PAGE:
PLATYPUS is an effective new software side-channel attack that is based on measuring the computer’s power usage during cryptographic operations. This is extremely surprising since until now, power had to be measured by physically connecting an oscilloscope of some kind. (To be exact, the researchers behind PLATYPUS were not the first to discover this. However, their attack is far more effective on Intel chips than previous ones.) The researchers discovered that power can be measured in software by using an interesting feature of Intel chips, called the RAPL (Intel Running Average Power Limit) interface, that enables software to monitor and control power consumption. Furthermore, the measurement provided via RAPL suffices for attack software to effectively extract cryptographic keys from victim software on the same machine. Such attacks are not always very quick, and can take hours (sometimes many hours). However, given that the attack software does not do anything “illegal”, it can easily go undetected.
Mitigations and the current status
Importantly, in many cases, the access to RAPL requires no special privileges at all and any software running on the machine can utilize it. This is “easily” fixed by requiring administrator privileges to access RAPL. Needless to say, this is far from a perfect fix since attackers with administrator privileges will still be able to carry out the attack. It is important to note that PLATYPUS works effectively against SGX, and thus the protections provided by SGX even against attackers with administrator privileges are broken. Furthermore, when using AES-NI inside SGX, the security used to be considered very strong, since the actual AES operations take place in hardware and are so protected from side-channel attacks. However, PLATYPUS breaks AES-NI implementations as well, since it utilizes the power consumption differences that occur in AES-NI as well as in software implementations. Intel has released a patch to deal with this, but given the nature of the side channel and experience in other previous side-channel attacks, it is very unclear if the side channel is truly completely blocked.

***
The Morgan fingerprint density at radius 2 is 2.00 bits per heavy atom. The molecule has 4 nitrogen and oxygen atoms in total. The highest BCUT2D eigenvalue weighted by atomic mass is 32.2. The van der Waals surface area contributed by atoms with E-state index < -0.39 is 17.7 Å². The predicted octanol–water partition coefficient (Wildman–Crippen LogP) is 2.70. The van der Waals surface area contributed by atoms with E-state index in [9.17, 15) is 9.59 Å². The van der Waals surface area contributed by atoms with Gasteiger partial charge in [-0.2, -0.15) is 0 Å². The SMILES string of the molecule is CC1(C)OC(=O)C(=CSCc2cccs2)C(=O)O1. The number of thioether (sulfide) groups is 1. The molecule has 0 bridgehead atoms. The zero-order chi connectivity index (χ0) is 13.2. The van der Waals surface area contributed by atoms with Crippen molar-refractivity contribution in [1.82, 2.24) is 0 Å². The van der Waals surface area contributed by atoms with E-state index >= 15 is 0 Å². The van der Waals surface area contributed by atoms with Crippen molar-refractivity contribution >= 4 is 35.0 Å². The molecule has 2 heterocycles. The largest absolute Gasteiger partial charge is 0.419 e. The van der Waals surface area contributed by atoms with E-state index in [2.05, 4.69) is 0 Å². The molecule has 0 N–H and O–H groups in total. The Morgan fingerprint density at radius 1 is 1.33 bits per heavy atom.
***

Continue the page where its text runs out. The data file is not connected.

What does this all mean?
Beyond the specific need to consider short-term ramifications of this attack in your setup, this is yet another validation that cryptographic keys cannot be truly protected when used in whole on a machine that runs general-purpose software that can carry out a side-channel attack. This cat-and-mouse situation with series of repeated attacks and fixes does not scale and leaves organizations exposed. In order to break out of this cycle, other paradigms are needed. Primarily, either completely isolated machines must be used (and even these constitute a single point of failure if an attacker succeeds to penetrate them) or security can be achieved via distribution using MPC (aka threshold cryptography) to prevent key material from ever being in one place. Using such MPC-based solutions, especially when run inside a trusted execution environment like SGX, an attacker would have to carry out a simultaneous side-channel attack on more than one machine. Although nothing is absolutely impossible in security, this becomes extremely difficult and unlikely.